On
The Big Bang Theory's episode "The Athenaeum Allocation", Sheldon mentions to Amy that for their proposed wedding date, May 12,
"The month squared equals the square of the sum of the members of the set of the prime factors of the day. Isn't that romantic?"
Amy's reply contorts a Shakespeare quote: "shall I compare thee to a day that's also a really weird math problem?"
It's indeed weird as the squaring is introduced for no reason at all.
But also, how rare is the circumstance? What other dates of the year exhibit the property? Remember that because of the setmembership criterion, each prime factor is included in the sum only once: 12 has prime factors 2 and 3, and those add up to 5, for May.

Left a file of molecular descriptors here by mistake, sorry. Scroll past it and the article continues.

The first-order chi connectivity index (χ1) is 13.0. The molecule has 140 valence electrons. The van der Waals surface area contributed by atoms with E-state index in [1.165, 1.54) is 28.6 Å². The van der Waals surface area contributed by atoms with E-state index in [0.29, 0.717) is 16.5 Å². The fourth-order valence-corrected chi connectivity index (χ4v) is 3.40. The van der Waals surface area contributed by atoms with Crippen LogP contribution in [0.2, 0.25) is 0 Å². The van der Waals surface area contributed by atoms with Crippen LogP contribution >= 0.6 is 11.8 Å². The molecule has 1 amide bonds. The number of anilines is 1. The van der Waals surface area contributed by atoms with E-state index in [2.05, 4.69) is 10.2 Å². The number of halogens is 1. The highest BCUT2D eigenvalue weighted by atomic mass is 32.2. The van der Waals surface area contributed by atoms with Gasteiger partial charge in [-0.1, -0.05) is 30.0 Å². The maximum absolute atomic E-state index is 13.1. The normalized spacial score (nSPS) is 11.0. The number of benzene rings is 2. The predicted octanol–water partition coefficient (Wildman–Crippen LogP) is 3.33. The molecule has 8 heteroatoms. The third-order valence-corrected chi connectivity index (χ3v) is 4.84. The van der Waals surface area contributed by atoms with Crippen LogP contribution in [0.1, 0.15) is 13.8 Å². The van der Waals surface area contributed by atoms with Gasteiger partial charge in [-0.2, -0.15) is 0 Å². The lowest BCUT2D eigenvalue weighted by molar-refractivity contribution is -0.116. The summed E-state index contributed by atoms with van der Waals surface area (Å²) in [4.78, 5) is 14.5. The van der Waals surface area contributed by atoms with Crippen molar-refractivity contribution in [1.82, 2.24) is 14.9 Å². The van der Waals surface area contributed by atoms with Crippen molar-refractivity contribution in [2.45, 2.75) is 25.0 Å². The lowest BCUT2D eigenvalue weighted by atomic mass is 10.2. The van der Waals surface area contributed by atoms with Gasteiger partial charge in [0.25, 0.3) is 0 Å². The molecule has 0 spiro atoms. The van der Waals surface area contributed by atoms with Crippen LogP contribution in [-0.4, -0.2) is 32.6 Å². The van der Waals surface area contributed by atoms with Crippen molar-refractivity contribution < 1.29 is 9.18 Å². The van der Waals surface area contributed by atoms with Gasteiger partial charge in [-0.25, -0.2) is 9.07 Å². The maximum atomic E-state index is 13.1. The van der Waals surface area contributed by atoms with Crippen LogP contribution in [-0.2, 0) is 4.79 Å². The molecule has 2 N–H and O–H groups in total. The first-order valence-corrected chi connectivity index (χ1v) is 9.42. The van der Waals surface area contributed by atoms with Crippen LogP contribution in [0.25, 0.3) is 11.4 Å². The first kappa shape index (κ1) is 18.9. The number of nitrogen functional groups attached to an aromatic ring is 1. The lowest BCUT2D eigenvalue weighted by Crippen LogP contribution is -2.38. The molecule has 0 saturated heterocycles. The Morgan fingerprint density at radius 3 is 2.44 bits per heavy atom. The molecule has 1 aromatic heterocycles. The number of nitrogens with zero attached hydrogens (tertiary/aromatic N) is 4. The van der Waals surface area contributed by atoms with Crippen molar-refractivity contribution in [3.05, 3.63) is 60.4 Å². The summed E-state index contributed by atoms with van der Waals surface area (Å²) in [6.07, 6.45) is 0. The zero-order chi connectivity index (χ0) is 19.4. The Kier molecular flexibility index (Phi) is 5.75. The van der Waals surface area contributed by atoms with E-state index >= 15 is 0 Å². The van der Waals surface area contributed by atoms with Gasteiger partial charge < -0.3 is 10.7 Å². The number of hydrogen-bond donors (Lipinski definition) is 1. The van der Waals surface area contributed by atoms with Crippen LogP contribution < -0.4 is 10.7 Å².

I'm not considering here number 1 (as in the problem) and the number itself when it is a prime number (it's not clear for me from what is in the text) as prime divisors: we can forget the days of the month with prime numbers. Also January, is out of consideration with this rule.
Feb: 4,8,16
March:9,27
May:6,12,18,24
July:10,20
August:15
September:14,28
October:21,25,30
seventeen days
plus days without month: 22,26, two days
plus prime days, 1,2,3,5,7,11,13,17,19,23,29,31 twelve days
Total 31 days.
If we decide to include prime numbers:
1,2,3,5,7,11 should be added to their respective months.
Edited on March 12, 2018, 11:20 am
Il post di J. shows an error in post. 25 is on May not on October
Edited on March 12, 2018, 4:06 pm

Posted by armando
on 20180312 11:14:39